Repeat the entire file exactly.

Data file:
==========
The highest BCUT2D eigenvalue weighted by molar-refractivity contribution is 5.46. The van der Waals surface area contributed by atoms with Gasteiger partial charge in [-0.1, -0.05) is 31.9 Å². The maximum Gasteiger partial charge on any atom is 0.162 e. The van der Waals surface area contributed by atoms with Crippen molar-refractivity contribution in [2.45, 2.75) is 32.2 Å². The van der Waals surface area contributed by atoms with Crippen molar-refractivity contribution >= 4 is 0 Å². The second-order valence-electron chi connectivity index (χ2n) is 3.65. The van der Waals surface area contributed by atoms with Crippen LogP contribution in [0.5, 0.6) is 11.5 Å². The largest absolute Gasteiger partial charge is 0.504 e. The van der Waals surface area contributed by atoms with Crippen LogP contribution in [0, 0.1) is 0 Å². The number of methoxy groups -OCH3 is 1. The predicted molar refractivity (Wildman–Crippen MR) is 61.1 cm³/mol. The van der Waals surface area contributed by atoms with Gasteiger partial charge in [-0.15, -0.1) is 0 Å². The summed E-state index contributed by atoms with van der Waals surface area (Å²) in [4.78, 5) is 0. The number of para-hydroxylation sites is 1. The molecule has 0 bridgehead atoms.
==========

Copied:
The highest BCUT2D eigenvalue weighted by molar-refractivity contribution is 5.46. The van der Waals surface area contributed by atoms with Gasteiger partial charge in [-0.1, -0.05) is 31.9 Å². The maximum Gasteiger partial charge on any atom is 0.162 e. The van der Waals surface area contributed by atoms with Crippen molar-refractivity contribution in [2.45, 2.75) is 32.2 Å². The van der Waals surface area contributed by atoms with Crippen molar-refractivity contribution >= 4 is 0 Å². The second-order valence-electron chi connectivity index (χ2n) is 3.65. The van der Waals surface area contributed by atoms with Crippen LogP contribution in [0.5, 0.6) is 11.5 Å². The largest absolute Gasteiger partial charge is 0.504 e. The van der Waals surface area contributed by atoms with Crippen LogP contribution in [0, 0.1) is 0 Å². The number of methoxy groups -OCH3 is 1. The predicted molar refractivity (Wildman–Crippen MR) is 61.1 cm³/mol. The van der Waals surface area contributed by atoms with Gasteiger partial charge in [-0.15, -0.1) is 0 Å². The summed E-state index contributed by atoms with van der Waals surface area (Å²) in [4.78, 5) is 0. The number of para-hydroxylation sites is 1. The molecule has 0 bridgehead atoms.